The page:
We suggest that international collaboration in science can be considered as a communications network that is different from national systems and has its own internal dynamics (Gibbons et al., 1994; Price, 1963; Ziman, 1994; Katz & Hicks, 1998; Wagner, forthcoming; Wagner & Leydesdorff, 2005b).   National systems have policies and institutions that mediate scientific communication, while at the global level the network exists primarily as a self-organizing system.  The exception here is the European Union, where specific incentives exist to encourage formal international linkages among member countries.  Does the EU emerge as an “international actor” or are different patterns (e.g., elite structures including the USA) more dominant? 


2. Data and methodology

Data were harvested from the CD-Rom version of the Science Citation Index for articles, reviews, letters, and notes for 1990, 2000, and 2005.[1] In his study entitled Evaluative Bibliometrics, Narin (1976) proposed counting only articles, reviews, and notes as indicators of scientific performance. Braun et al. (1989) argued in favor of including letters as scientific output.  However, the Institute for Scientific Information (ISI) no longer registered for the category of “notes” after 1995. We included 3,090 internationally coauthored notes in the counts for 1990 because the data was already organized in this format during a previous project. Table 1 provides an overview of the data for the three years in question.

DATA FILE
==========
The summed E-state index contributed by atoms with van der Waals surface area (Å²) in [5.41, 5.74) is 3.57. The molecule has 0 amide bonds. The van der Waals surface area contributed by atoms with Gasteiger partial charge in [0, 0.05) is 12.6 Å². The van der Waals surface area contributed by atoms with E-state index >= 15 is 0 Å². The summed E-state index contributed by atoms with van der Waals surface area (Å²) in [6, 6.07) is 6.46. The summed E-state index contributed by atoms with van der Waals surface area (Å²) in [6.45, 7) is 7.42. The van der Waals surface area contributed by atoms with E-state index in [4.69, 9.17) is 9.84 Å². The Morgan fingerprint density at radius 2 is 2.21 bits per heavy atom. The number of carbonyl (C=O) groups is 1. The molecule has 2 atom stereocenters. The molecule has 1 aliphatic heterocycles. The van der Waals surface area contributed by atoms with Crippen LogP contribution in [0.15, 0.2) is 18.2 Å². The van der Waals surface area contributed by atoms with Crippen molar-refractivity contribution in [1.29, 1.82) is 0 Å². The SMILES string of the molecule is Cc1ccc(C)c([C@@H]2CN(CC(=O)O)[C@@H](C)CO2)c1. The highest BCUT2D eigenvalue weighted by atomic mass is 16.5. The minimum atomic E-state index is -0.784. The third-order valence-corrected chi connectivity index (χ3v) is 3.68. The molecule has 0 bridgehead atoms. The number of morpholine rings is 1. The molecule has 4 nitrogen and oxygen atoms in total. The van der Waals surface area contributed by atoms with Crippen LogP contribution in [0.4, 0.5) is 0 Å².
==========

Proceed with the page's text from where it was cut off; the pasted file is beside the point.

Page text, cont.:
Nr of articles, reviews, letters, and notes


Nr of addresses in documents in (1)


Nr of authors in documents in (1)


Internationally coauthored documents (a+r+l+n)


Nr of addresses in (4)


% Internationally coauthored documents























Table 1. Data on international collaboration comparing four years: 1990, 2000, and 2005.


For example, of the 1,011,363 records contained in the Science Citation Index 2005, only the 734,750 articles, reviews, and letters were considered. Among these documents, 171,402 were internationally coauthored; this is 23.3% of the total in column (1).